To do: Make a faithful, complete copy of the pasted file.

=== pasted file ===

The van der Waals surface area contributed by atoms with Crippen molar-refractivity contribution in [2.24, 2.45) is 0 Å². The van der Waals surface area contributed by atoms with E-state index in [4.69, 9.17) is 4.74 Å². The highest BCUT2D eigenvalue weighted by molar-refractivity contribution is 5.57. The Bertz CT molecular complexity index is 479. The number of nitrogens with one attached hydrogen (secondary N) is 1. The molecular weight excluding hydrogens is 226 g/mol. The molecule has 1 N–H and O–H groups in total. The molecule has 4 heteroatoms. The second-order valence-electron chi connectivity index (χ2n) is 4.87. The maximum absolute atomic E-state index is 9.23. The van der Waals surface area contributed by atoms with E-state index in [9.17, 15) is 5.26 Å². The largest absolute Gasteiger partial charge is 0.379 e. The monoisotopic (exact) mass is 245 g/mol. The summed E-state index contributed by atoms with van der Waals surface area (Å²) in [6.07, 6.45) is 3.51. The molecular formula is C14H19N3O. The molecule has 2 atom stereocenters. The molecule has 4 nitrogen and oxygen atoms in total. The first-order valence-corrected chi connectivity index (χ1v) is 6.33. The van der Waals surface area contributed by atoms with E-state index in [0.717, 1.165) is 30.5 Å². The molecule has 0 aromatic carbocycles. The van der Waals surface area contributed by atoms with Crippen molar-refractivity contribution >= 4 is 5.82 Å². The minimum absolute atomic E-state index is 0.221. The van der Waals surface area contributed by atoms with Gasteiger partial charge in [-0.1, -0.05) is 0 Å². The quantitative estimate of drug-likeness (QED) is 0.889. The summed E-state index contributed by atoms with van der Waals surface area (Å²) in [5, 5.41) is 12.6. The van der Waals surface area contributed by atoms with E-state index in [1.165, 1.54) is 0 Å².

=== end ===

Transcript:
The van der Waals surface area contributed by atoms with Crippen molar-refractivity contribution in [2.24, 2.45) is 0 Å². The van der Waals surface area contributed by atoms with E-state index in [4.69, 9.17) is 4.74 Å². The highest BCUT2D eigenvalue weighted by molar-refractivity contribution is 5.57. The Bertz CT molecular complexity index is 479. The number of nitrogens with one attached hydrogen (secondary N) is 1. The molecular weight excluding hydrogens is 226 g/mol. The molecule has 1 N–H and O–H groups in total. The molecule has 4 heteroatoms. The second-order valence-electron chi connectivity index (χ2n) is 4.87. The maximum absolute atomic E-state index is 9.23. The van der Waals surface area contributed by atoms with E-state index in [9.17, 15) is 5.26 Å². The largest absolute Gasteiger partial charge is 0.379 e. The monoisotopic (exact) mass is 245 g/mol. The summed E-state index contributed by atoms with van der Waals surface area (Å²) in [6.07, 6.45) is 3.51. The molecular formula is C14H19N3O. The molecule has 2 atom stereocenters. The molecule has 4 nitrogen and oxygen atoms in total. The first-order valence-corrected chi connectivity index (χ1v) is 6.33. The van der Waals surface area contributed by atoms with E-state index in [0.717, 1.165) is 30.5 Å². The molecule has 0 aromatic carbocycles. The van der Waals surface area contributed by atoms with Crippen molar-refractivity contribution >= 4 is 5.82 Å². The minimum absolute atomic E-state index is 0.221. The van der Waals surface area contributed by atoms with Gasteiger partial charge in [-0.1, -0.05) is 0 Å². The quantitative estimate of drug-likeness (QED) is 0.889. The summed E-state index contributed by atoms with van der Waals surface area (Å²) in [5, 5.41) is 12.6. The van der Waals surface area contributed by atoms with E-state index in [1.165, 1.54) is 0 Å².